Introducing high-technology warfare adds to this fear. Moreover, there is pushback from governments that see the traditional operating commitment neutrality and impartiality threatened and national sovereignty compromised if armed peacekeepers begin barging around across borders.
“That’s fine,” Ladsous said in 2014, “but what do you do when the main actors are nonstate actors? What do you do when these people are behaving atrociously? Can you be neutral, impartial, vis-à-vis people who have killed, raped . . . been responsible for huge numbers of displaced and refugees? It’s not a reality anymore, so we have to try and address that.” The more professional and technologically equipped the troops the UN can count on, the better.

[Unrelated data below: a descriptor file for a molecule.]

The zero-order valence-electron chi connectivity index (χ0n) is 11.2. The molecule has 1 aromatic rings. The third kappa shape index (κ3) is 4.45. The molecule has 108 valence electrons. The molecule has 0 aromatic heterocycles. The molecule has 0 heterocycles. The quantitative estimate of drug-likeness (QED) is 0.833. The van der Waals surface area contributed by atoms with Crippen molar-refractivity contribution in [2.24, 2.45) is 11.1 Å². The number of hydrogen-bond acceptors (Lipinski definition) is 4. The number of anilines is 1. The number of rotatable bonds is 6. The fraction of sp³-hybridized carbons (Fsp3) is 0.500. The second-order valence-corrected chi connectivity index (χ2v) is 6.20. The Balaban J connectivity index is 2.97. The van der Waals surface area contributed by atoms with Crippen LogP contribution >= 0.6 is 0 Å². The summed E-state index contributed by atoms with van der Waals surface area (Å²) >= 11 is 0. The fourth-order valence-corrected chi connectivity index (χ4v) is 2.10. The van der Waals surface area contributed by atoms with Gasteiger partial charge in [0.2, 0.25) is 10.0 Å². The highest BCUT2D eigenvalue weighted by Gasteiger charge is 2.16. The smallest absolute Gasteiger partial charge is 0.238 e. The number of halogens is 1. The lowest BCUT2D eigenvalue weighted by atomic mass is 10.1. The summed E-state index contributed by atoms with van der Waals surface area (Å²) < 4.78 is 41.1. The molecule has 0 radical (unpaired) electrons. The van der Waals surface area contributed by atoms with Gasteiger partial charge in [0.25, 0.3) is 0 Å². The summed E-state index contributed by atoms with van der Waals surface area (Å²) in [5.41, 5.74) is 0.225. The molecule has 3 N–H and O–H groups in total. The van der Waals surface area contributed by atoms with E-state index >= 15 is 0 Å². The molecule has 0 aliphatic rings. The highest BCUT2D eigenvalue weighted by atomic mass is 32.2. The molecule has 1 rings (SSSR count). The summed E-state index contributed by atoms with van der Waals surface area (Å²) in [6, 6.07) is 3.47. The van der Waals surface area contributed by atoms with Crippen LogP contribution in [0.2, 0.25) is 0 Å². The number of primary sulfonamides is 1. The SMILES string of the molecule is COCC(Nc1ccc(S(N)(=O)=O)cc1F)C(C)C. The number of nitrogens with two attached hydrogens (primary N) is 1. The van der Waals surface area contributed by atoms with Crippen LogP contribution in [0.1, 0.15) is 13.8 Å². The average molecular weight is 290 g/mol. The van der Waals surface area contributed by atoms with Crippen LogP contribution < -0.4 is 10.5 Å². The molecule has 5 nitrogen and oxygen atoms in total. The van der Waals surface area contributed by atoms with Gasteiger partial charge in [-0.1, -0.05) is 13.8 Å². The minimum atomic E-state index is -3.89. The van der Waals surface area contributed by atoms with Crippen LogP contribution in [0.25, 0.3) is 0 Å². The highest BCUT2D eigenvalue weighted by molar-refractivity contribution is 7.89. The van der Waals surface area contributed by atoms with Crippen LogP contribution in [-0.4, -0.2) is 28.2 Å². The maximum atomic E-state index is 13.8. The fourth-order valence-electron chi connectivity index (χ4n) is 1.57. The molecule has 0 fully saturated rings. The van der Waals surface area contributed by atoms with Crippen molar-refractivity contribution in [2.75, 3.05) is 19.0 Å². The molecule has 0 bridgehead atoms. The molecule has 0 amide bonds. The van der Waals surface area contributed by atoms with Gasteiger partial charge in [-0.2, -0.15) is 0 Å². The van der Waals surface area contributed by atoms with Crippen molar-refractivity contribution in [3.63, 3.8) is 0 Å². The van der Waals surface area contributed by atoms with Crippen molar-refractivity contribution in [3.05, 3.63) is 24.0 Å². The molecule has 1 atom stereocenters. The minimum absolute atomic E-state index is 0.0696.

Williams concurs in his analysis of current peacekeeping challenges.
“Most peacekeepers in Africa work in active war zones where there is no peace to keep — a trend reflected in the now-regular deployment of special forces in several theaters, notably Mali, the DRC [Democratic Republic of the Congo] and Somalia,” he wrote. “Unsurprisingly, more peacekeepers are dying as a result. . . . Numerous contemporary ‘peacekeeping’ operations in Africa have involved war fighting, stabilization, counterinsurgency, counterterrorism, atrocity prevention, state-building, and regime-consolidation tasks. . . . Consequently, the need to clarify the limits of peace operations and distinguish them from war fighting, counterterrorism, or counterinsurgency is urgent.”